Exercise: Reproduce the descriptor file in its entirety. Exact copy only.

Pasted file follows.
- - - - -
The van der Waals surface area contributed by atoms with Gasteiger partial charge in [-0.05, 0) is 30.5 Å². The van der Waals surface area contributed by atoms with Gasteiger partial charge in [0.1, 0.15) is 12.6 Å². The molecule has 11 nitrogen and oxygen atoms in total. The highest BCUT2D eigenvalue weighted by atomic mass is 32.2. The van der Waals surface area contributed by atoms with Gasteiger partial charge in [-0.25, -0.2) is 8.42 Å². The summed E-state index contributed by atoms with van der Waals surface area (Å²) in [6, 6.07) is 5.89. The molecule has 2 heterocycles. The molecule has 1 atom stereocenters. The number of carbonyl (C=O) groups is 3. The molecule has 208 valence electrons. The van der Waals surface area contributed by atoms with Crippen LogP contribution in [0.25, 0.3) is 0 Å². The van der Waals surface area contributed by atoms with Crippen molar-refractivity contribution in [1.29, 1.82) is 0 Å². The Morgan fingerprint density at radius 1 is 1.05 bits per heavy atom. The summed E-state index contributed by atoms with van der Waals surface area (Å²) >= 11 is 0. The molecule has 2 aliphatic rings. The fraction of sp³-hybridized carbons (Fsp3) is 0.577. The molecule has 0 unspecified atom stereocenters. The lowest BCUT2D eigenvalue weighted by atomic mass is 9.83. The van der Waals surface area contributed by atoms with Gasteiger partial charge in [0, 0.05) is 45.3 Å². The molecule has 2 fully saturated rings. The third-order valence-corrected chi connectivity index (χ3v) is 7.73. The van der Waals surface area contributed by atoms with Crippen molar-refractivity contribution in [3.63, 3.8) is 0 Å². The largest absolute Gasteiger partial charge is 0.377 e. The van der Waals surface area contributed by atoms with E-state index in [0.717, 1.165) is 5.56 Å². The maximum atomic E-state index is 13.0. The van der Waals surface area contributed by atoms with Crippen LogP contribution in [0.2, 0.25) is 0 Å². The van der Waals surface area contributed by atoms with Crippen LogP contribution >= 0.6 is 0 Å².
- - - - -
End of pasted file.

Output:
The van der Waals surface area contributed by atoms with Gasteiger partial charge in [-0.05, 0) is 30.5 Å². The van der Waals surface area contributed by atoms with Gasteiger partial charge in [0.1, 0.15) is 12.6 Å². The molecule has 11 nitrogen and oxygen atoms in total. The highest BCUT2D eigenvalue weighted by atomic mass is 32.2. The van der Waals surface area contributed by atoms with Gasteiger partial charge in [-0.25, -0.2) is 8.42 Å². The summed E-state index contributed by atoms with van der Waals surface area (Å²) in [6, 6.07) is 5.89. The molecule has 2 heterocycles. The molecule has 1 atom stereocenters. The number of carbonyl (C=O) groups is 3. The molecule has 208 valence electrons. The van der Waals surface area contributed by atoms with Crippen LogP contribution in [0.25, 0.3) is 0 Å². The van der Waals surface area contributed by atoms with Crippen molar-refractivity contribution in [1.29, 1.82) is 0 Å². The Morgan fingerprint density at radius 1 is 1.05 bits per heavy atom. The summed E-state index contributed by atoms with van der Waals surface area (Å²) >= 11 is 0. The molecule has 2 aliphatic rings. The fraction of sp³-hybridized carbons (Fsp3) is 0.577. The molecule has 0 unspecified atom stereocenters. The lowest BCUT2D eigenvalue weighted by atomic mass is 9.83. The van der Waals surface area contributed by atoms with Gasteiger partial charge in [0, 0.05) is 45.3 Å². The molecule has 2 fully saturated rings. The third-order valence-corrected chi connectivity index (χ3v) is 7.73. The van der Waals surface area contributed by atoms with Crippen molar-refractivity contribution in [3.63, 3.8) is 0 Å². The largest absolute Gasteiger partial charge is 0.377 e. The van der Waals surface area contributed by atoms with E-state index in [0.717, 1.165) is 5.56 Å². The maximum atomic E-state index is 13.0. The van der Waals surface area contributed by atoms with Crippen LogP contribution in [0.2, 0.25) is 0 Å². The van der Waals surface area contributed by atoms with Crippen LogP contribution >= 0.6 is 0 Å².